Okay, so maybe I didn’t quite answer your question, but you really need to ultimately decide for yourself. These are two very different career choices, and you prolly hit the nail on the head when you indicated a switch to one or the other would be kind of difficult.

Kill two birds with one stone…go the global business route and start your own Ironhouse LLP or something, that way you have the best of both worlds.

Peace and have a Happy New Year!!!

JLR

i’m for the bounty hunter man, mullets are wicked awesome!

[quote]Xen Nova wrote:
I’m at a cross roads in my academic career. Convienently placed in the New Years Resolution Season… though I assure you it is not.

I’d just like to hear different people’s opinions and feed back on what you would do in my situation.

criterion:

-you offer advice, while supplying me with info on what you do for a living, how much you make (general estimate), and what you WOULD do for a living.

I can either go into Global Business. Which I am good at, I have an affinity for languages, already come from a background of different cultures, I can “schmooze” people better than most, and I’m creative.

OR

Kinesiology. Basically I’d like to be Joe Defranco/Chad Waterbury/Christian Thibadeau/Ian King/Charles Polquin/Dr. Berardi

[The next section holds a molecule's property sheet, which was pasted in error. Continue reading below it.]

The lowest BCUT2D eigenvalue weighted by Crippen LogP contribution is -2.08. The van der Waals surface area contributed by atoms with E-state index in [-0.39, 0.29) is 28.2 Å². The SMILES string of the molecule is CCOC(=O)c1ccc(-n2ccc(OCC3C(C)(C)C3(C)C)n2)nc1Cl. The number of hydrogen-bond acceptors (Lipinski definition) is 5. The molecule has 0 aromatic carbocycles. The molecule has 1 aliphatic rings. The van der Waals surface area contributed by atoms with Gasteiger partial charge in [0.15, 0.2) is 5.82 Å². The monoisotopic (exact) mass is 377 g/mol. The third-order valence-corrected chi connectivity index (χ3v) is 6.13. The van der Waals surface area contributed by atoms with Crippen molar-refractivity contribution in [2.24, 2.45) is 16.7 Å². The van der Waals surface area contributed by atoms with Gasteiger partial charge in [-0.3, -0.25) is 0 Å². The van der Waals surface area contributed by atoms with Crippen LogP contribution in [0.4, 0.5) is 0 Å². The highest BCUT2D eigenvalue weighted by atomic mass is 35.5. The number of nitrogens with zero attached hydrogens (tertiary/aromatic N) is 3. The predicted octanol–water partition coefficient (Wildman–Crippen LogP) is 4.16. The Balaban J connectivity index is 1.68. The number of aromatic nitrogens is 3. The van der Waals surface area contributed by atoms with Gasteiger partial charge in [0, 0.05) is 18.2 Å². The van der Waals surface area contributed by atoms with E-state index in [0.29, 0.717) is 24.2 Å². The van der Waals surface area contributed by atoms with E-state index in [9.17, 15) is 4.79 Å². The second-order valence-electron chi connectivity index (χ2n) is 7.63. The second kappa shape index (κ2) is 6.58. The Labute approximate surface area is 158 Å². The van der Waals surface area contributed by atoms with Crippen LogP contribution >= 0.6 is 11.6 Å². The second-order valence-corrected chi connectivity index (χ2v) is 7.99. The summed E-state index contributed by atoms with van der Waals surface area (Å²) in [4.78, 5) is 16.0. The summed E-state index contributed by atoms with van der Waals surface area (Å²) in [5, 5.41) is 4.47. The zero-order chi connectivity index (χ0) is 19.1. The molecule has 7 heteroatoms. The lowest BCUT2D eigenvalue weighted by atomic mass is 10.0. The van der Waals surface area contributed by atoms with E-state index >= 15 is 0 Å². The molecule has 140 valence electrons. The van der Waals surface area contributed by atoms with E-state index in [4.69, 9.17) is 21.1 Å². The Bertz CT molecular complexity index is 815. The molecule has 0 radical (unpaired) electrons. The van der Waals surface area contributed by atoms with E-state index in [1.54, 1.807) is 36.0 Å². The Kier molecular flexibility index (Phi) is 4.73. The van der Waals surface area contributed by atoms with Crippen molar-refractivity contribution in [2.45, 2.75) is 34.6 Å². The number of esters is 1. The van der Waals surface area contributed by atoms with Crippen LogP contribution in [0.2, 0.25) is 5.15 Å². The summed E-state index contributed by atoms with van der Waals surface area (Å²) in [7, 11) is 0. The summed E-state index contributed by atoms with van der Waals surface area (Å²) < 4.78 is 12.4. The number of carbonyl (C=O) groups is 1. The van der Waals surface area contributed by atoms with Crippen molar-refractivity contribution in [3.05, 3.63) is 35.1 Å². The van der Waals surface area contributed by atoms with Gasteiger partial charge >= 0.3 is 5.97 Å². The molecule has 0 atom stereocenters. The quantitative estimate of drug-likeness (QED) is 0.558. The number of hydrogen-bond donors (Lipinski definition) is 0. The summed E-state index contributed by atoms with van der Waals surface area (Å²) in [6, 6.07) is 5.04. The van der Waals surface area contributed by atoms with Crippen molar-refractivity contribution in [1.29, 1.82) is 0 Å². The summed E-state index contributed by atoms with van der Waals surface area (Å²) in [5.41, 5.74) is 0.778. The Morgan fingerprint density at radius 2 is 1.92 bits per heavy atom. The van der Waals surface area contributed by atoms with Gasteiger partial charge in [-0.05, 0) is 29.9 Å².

All rolled into this ball of of intelligence, buff-ness, and handsome…of course I’d be the one adding the handsome.

I’d like to train athletes, normal people, hell circus animals… eventually have my own training ‘centre’ and other shenanigans (well no “comrade, live the code” stuff).

Truthfully, I can do either. I’m smart enough to. Dedicated enough to. And there is always the argument “Do whatever would make you happy”. Honestly, either would make me happy. The boardroom ceo type image is cool with me.

and so is the training people, and dealing directly with athletes and motivating people image.

I could do both. But I have to choose one or the other.

I really don’t think that I can get a BS in Kines. and then still make it to a reputable business school.

That or fuck it i’m growing a mullet and becoming a bounty hunter.

Feedback?

-Xen.[/quote]

Holy shit. This is almost exactly my situation to a T (no pun inteded). I’m enrolled in one of the best undergrad Business Programs (Kelley), in a 5 year MBA in Accounting course. The only problem is, every day I walk by the IU school of HPER (Health, Physcial Exercise & Recreation) which is also one of the best in the nation, and I everyday I ask myself am I really doing what I want. I’d be fine doing the whole corporate, ceo, smoozing deal. But god do i love fitness.

And part of me wants to be a man dedicated to the fitness lifestyle. I already have my CPT thru NSPA, and I’ll be getting my CSCS soon. I love training, training others, dealing with sports, reading t-nat, getting strong and getting others stronger.